Listen to Pope before passing judgment, says Berlin archbishop

By David Kerr

Berlin, Germany, Sep 21, 2011 / 01:33 pm (CNA/EWTN News).- Germans should listen to what Pope Benedict XVI has to say to them before passing judgment, says one of the country’s top Catholic bishops. The Pope will begin a four-day visit to his homeland Sept. 22, starting in the capital city of Berlin.

Pope Benedict XVI Credit: Mazur

“The Holy Father is going to visit a city in which Christians are a minority and some already have announced protests a long time before his arrival,” noted Archbishop Rainer Maria Woelki of Berlin, Sept. 21.

“I once again invite everyone to listen first to what the Pope has to say and then to pass judgment.”

The four-day visit will be Pope Benedict’s third to Germany since being elected pontiff in 2005, although it is his first as the Vatican’s head-of-state.

Already over 100 left-wing politicians have threatened to boycott his address to the German parliament, the Bundestag, on Friday. Social Democrat parliamentarian Ulla Burchardt summed up her opposition Sept. 20, saying, “A head of state who disregards labor rights, women’s rights and the right to sexual self-determination should not be allowed to address the Bundestag.”

Meanwhile, the German magazine “Der Spiegel” carried several major article in its latest edition criticizing Pope Benedict for upholding traditional Christian values. “Benedict is not leading his church into an open-minded future, but back into a narrow-minded past,” one story complained.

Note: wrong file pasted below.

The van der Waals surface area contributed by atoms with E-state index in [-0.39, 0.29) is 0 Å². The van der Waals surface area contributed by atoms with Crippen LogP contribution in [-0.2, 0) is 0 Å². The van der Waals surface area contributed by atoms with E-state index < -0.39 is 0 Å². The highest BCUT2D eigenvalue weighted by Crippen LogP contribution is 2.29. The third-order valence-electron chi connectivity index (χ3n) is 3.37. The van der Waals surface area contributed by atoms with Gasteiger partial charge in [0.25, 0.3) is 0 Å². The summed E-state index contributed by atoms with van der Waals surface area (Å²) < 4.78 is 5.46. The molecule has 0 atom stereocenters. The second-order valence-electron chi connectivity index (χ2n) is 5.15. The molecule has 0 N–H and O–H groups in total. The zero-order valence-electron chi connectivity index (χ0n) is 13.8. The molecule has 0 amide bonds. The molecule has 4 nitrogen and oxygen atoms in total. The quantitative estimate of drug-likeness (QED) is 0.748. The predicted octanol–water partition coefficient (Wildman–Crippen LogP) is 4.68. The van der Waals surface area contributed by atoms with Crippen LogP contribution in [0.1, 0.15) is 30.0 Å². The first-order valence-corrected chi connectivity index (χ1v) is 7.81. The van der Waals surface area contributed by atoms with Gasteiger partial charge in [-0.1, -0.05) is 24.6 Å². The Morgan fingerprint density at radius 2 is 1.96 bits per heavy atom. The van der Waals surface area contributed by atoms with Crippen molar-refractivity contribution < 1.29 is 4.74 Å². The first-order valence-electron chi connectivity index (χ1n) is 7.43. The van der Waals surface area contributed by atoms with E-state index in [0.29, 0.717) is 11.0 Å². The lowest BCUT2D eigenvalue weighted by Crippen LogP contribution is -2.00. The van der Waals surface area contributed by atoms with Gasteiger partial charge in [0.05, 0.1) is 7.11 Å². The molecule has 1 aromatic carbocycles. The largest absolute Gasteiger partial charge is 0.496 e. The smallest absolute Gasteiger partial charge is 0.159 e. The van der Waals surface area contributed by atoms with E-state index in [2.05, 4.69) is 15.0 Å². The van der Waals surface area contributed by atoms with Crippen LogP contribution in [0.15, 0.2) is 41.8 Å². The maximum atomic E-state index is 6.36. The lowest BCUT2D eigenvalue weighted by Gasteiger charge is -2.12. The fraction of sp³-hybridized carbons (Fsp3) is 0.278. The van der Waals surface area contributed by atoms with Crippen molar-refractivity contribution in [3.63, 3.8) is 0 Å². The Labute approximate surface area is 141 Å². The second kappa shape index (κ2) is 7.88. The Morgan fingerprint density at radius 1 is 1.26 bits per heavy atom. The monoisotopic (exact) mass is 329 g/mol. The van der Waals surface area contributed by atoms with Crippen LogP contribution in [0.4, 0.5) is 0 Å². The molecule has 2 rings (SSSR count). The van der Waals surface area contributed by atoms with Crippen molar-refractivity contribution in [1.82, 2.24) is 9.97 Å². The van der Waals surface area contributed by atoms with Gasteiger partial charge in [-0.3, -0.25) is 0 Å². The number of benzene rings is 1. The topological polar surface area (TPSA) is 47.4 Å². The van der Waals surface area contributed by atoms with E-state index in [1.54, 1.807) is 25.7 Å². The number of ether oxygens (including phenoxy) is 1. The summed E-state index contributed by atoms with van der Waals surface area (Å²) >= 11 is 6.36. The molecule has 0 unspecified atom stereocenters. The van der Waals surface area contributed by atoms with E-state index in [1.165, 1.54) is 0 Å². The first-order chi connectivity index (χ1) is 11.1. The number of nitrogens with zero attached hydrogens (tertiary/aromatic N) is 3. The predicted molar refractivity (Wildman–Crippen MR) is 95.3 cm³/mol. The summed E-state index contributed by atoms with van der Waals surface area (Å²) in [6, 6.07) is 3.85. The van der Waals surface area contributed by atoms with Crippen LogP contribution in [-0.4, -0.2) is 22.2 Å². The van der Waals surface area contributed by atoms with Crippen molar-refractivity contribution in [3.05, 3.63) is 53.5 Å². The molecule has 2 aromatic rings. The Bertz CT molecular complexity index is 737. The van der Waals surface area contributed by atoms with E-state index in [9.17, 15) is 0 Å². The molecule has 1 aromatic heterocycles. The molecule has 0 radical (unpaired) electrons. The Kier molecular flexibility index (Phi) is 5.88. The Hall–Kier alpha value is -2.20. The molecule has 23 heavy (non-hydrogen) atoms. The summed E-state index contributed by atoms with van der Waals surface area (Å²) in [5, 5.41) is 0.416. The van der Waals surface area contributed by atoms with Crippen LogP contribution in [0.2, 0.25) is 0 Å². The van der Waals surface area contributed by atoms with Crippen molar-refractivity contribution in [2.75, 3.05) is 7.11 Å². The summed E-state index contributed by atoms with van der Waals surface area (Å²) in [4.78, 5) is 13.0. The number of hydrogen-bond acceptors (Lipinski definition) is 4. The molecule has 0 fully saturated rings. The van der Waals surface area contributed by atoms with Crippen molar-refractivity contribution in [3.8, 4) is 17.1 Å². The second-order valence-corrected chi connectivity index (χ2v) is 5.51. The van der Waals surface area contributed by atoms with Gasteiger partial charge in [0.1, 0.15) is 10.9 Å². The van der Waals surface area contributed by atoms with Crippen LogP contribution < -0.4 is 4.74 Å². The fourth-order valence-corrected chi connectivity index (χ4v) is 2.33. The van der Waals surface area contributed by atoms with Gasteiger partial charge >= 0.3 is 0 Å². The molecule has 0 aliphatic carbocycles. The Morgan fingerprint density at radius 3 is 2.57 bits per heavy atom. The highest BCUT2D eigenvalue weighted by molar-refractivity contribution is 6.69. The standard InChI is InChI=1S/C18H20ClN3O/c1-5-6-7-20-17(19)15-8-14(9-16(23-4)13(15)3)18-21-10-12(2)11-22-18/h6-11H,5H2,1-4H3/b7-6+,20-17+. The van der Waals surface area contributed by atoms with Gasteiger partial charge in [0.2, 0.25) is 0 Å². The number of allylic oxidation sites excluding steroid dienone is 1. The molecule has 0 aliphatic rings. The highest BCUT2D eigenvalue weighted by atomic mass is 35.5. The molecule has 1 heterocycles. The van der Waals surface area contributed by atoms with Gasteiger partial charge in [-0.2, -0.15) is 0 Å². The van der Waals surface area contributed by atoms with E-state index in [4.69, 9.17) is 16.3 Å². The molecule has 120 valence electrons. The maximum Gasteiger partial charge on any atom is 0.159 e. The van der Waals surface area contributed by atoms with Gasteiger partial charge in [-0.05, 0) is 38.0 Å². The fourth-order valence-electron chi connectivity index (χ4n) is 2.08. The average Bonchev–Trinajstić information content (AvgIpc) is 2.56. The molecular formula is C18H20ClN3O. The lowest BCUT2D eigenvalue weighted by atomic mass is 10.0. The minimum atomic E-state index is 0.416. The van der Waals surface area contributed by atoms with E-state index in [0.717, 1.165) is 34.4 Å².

The respected Vatican-watcher Sandro Magister observed, “in Berlin and Erfurt, Benedict XVI enters into the area of Europe farthest from God. He wants to make it a new mission territory.”

“The former East Germany, together with Estonia and the Czech Republic, is the area of Europe where atheists are most numerous, and the non-baptized are in the majority,” Magister said, summing up much of Germany as a “desert of faith.”

But Archbishop Woekli is certain that while Pope Benedict is going as a head of state, he is also more than an intellectual match for the Church’s critics.

The Pope “also visits Berlin as a great European, and universal intellectual and example of belief. I am convinced that it is worth it to listen to what he has to say, even as a critical mind, even when not everyone agrees with everything.”

As well Berlin, the Pope will also visit Erfurt in eastern Germany – birthplace of the Lutheran Reformation nearly 500 years ago – before visiting Freiburg in the southwest for a prayer vigil with young people. In total, he is scheduled to give 18 sermons and speeches during, this, his 21st foreign trip since becoming Pope.